The R System -- Commentary and Links
Reasons for Using R
1The R system has had, increasingly in
the past five years, a leading role in statistical software
innovation. Each year, the American Statistical Association
Statistical Computing and Graphics Section makes a $1000 cash award
(the John M
Chambers award) for statistical software written by, or in
collaboration with, an undergraduate or graduate student. All winning
entries from 2003 to 2010 have been for software that is associated
- R is free (copy it down from the internet).
Use is covered by
the Free Software Foundation's GNU General Public License, which is
designed to guarantee the freedom of users to develop and give away
- R has state of the art statistical and
graphical abilities, and strong scientific computational abilities,
with new features regularly added;
- R has a vibrant and rapidly growing user
community, who contribute by discussion on various
email lists, by adding new abilities, and by writing books and papers
that are intended to help other users;
- R has become a system of choice for statistical
It is used increasingly for the development of
software in many different areas of science and commerce;
- R runs on wide variety of systems: Windows, MacOS X, UNIX
(including FreeBSD), and Linux;
- R makes well-designed publication-quality plots that can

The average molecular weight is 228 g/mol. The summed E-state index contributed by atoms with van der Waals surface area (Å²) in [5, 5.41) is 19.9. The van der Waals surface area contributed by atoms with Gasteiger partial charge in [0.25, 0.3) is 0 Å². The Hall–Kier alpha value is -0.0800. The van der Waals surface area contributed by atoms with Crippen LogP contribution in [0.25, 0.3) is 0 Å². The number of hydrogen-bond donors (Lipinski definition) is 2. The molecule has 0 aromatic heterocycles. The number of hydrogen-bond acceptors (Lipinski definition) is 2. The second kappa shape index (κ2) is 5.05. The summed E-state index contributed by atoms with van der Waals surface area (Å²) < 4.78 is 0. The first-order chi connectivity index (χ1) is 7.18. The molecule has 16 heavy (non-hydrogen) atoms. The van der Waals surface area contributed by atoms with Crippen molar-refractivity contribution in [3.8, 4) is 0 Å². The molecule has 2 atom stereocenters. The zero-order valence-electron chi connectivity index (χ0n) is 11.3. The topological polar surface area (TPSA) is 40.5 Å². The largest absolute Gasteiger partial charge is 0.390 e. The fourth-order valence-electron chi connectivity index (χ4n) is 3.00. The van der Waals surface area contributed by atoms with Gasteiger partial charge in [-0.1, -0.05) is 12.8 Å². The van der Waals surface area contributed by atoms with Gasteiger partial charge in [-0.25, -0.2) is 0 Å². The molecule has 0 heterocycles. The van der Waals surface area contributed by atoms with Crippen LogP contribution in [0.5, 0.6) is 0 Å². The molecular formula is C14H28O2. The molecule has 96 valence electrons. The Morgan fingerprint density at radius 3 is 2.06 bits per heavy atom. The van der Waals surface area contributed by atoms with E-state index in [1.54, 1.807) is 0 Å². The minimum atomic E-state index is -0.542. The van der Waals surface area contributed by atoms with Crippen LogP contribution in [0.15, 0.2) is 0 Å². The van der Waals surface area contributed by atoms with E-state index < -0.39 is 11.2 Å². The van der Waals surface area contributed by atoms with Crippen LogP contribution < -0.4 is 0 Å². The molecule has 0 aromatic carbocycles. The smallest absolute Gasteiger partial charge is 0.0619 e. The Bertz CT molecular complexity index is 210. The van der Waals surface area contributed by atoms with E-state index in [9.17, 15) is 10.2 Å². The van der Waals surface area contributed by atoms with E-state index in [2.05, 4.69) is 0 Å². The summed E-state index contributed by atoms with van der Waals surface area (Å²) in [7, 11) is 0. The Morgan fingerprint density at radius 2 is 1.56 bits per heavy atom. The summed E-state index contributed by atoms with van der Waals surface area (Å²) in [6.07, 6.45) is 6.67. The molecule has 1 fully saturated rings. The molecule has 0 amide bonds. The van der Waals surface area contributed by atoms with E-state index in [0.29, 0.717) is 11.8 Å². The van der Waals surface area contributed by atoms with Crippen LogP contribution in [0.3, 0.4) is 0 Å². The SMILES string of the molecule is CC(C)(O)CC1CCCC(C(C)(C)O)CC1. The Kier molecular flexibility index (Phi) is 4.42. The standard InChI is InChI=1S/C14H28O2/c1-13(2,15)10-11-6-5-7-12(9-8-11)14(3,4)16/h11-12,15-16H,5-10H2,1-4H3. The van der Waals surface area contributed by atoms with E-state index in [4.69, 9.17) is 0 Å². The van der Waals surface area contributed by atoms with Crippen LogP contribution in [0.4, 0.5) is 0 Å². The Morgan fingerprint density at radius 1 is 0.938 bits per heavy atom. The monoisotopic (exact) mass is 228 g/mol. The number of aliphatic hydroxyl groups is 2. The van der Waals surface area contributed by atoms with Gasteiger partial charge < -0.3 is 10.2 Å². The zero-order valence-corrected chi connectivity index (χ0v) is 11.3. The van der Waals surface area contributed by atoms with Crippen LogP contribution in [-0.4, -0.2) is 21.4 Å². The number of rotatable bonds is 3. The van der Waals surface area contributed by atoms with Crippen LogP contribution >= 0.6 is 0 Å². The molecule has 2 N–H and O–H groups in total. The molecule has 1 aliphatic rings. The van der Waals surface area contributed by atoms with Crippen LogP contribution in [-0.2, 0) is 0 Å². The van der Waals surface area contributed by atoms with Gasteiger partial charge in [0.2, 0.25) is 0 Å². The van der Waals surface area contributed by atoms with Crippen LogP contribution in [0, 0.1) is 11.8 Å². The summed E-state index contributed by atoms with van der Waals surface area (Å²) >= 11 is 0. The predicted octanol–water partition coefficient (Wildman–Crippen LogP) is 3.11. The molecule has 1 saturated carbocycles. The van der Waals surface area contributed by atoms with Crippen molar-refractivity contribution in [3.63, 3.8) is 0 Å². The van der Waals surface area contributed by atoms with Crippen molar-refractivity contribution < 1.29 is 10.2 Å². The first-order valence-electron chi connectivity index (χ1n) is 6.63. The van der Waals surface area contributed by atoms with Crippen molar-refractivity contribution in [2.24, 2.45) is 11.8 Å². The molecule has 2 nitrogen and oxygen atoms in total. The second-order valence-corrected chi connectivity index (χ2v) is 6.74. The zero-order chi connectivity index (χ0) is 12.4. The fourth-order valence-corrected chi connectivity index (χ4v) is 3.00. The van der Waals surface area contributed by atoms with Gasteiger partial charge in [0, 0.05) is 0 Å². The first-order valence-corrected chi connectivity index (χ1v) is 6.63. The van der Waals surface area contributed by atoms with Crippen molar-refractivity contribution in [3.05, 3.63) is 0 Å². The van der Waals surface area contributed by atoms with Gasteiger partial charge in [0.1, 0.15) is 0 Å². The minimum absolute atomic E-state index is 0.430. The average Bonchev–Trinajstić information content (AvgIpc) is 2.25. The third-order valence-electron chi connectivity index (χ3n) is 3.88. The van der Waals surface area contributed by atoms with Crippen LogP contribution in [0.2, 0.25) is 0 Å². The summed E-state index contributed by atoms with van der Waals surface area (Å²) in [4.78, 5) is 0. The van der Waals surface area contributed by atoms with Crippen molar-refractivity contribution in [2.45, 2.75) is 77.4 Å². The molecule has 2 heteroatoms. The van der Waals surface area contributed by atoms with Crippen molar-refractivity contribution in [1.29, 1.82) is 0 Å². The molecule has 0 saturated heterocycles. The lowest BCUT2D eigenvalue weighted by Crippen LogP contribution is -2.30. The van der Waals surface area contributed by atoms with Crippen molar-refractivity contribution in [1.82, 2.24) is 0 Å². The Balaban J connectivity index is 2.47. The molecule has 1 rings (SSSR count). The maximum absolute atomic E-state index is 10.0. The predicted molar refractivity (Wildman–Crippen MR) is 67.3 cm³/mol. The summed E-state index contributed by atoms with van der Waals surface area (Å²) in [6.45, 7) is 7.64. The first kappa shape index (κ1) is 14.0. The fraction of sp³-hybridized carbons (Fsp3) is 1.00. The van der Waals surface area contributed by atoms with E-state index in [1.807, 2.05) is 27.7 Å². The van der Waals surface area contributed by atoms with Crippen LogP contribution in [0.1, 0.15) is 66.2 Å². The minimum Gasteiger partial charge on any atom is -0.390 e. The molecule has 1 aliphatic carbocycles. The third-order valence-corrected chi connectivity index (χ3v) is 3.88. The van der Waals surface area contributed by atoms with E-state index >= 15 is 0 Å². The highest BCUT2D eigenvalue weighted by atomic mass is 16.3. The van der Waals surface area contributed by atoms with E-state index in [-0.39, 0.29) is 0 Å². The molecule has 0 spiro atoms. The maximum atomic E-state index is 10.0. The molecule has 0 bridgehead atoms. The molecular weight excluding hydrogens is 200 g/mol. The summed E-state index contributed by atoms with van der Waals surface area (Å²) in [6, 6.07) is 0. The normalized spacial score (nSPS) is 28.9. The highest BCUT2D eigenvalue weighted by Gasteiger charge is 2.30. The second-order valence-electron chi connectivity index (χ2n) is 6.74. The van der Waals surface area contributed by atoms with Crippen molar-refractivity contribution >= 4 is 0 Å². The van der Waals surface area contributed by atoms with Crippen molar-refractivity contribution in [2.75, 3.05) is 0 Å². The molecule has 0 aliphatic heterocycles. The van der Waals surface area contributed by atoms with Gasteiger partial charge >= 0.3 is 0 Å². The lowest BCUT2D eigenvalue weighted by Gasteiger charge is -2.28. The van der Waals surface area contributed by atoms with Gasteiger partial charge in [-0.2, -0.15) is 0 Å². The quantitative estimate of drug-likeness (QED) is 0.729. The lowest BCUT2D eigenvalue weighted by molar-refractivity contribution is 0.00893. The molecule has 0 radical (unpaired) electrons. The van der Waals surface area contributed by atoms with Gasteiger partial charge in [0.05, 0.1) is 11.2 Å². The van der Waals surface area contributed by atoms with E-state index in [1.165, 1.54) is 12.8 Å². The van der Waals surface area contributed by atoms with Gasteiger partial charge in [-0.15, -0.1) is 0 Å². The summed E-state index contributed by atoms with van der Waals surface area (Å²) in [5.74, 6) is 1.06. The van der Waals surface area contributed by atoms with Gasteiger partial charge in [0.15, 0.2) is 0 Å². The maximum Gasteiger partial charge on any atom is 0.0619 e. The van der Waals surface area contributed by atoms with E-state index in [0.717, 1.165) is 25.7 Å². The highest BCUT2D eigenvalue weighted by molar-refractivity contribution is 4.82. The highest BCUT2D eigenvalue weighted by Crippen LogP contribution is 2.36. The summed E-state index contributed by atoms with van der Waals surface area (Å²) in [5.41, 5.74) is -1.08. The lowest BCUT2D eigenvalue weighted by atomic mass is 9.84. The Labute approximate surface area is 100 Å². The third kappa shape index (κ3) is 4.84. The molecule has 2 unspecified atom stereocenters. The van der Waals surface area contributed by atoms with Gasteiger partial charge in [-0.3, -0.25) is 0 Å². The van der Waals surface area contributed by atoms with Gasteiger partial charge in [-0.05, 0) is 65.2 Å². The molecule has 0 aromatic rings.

incorporate mathematical symbols and formulae as needed.
Canberra R Users Group
This group is organised by Felix Andrews and John Maindonald.
From time to time I run courses on
R, and on R-based statistical analysis. This document suggests
preparatory reading and exercises that will help in gaining
familiarity with the R command line. It lists packages that will be
required or may be useful. There is a link to a document that
comments on R setup under Windows.
Getting help with R
The RStudio site Getting help with R
has further useful links. Note in particular:
Web site for R (CRAN = Comprehensive R Archive Network)
Download, Installation, Setup of R (the side panel will
link to many other Youtube videos)
- The RSeek meta search engine
can be used to locate R information from right across the web.
Overflow is a good resource for seeking answers to R-related
- The Carnegie Mellon Open Learning Initiative free online
Introduction to Statistics has an option that uses R for
exercises and labs.
The R Videos
channel, run by Drew Conway, has links to R-related videos.
- For statistical questions, try perhaps
CrossValidated Q & A
- R Podcasts
- Analysing the World of Analytics
(Website maintained by Bob Muenchen)
Other links that may interest current or prospective R users
- Official R email lists
New York Times article on R
to the NY Times article in the NZ Herald
- Revolution Analytics
(a commercial enterprise; has useful links)
- Open source R in commercial revolution - article from The Register
- Top ten RRReasons R is bad for you?
Notes and Overheads from AMSI/SSAI ASC2008 Satellite R Workshop
John Maindonald's web site
useR! is held annually. Additionally, R is a strong
focus of the more specialized Directions in Statistical
Computing meeting, held every two years.
Commentary on talks at useR! 2009 (July 7-10 in Rennes,
France), and at DSC2009 (July 13-14 in Copenhagen)
email: john.maindonald AT anu.edu.au